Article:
Lesson Plan

If history teaches us anything, it is that lesson plans are lies. Useful lies, sometimes, but lies nonetheless. How do we really learn things? How is it that something I did not understand yesterday, I can understand today? What did I do that uncovered a new relationship to the object of my inquiry, and can it even be replicated? I’ll leave these kind of probing questions to professional epistemologists (there’s a few out there I assume, with ID and job title swinging from their institutional lanyards). For my purposes here it’s best to look at the paradigmatic cases: things that might have gone unexamined but which at some moment in time gave up their workings — things we became ‘educated’ about.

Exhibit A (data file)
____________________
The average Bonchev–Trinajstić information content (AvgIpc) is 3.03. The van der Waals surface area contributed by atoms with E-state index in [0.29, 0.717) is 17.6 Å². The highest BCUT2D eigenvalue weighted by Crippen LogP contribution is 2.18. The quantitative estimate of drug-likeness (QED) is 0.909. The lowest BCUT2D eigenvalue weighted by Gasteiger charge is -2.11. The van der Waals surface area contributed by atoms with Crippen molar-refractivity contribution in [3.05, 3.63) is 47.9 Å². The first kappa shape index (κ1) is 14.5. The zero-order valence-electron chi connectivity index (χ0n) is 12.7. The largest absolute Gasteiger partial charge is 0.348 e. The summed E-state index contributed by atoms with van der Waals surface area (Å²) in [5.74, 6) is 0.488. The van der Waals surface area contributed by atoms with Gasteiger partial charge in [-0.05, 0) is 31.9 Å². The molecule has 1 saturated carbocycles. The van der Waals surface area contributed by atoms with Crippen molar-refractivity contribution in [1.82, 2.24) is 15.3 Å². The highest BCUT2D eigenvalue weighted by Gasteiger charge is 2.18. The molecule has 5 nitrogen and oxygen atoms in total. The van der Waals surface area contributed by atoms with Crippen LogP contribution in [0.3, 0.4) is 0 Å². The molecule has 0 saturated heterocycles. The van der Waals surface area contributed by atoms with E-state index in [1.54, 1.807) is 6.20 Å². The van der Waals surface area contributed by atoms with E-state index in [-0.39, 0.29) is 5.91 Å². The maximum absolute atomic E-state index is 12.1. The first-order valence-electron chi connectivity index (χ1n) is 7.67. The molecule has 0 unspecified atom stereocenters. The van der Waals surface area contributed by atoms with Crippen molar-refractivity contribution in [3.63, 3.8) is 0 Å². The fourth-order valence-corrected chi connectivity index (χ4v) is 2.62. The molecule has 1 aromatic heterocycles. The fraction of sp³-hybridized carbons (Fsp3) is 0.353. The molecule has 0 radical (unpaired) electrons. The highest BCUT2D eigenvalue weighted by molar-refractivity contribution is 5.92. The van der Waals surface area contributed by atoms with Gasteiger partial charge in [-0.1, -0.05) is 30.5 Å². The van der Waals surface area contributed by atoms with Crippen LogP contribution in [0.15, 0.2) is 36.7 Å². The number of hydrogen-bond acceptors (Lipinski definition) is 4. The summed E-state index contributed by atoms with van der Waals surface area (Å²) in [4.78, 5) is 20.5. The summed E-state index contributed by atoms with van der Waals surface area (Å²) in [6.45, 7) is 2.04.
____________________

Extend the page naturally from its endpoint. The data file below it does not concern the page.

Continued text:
Marx dared to enter the holy and mystical cave of the economists with a crystal-cut determination to see what was really going on there, he dared to lift the lid on the illusionist’s cabinet. He wanted to understand precisely what this thing ‘value’ was; where it came from, how it was born, how it functioned and changed its own shape and its name, what it did. He wanted to understand its own logic. There is something at least minimally sacrilegious, heretical, or even blasphemous in the gesture by which Marx enters into his discussion of the commodity. It is like taking a forbidden camera into a church with the desire to document its material culture accurately and meticulously, and to analyse how it worked as a whole system. This transgressive, profaning gesture — that of trespassing in a sacred space and liberating its apparatus for a human use, the use of analysis upon the supposedly numinous — is something Marx learned from the Young Hegelians: Feuerbach in particular.

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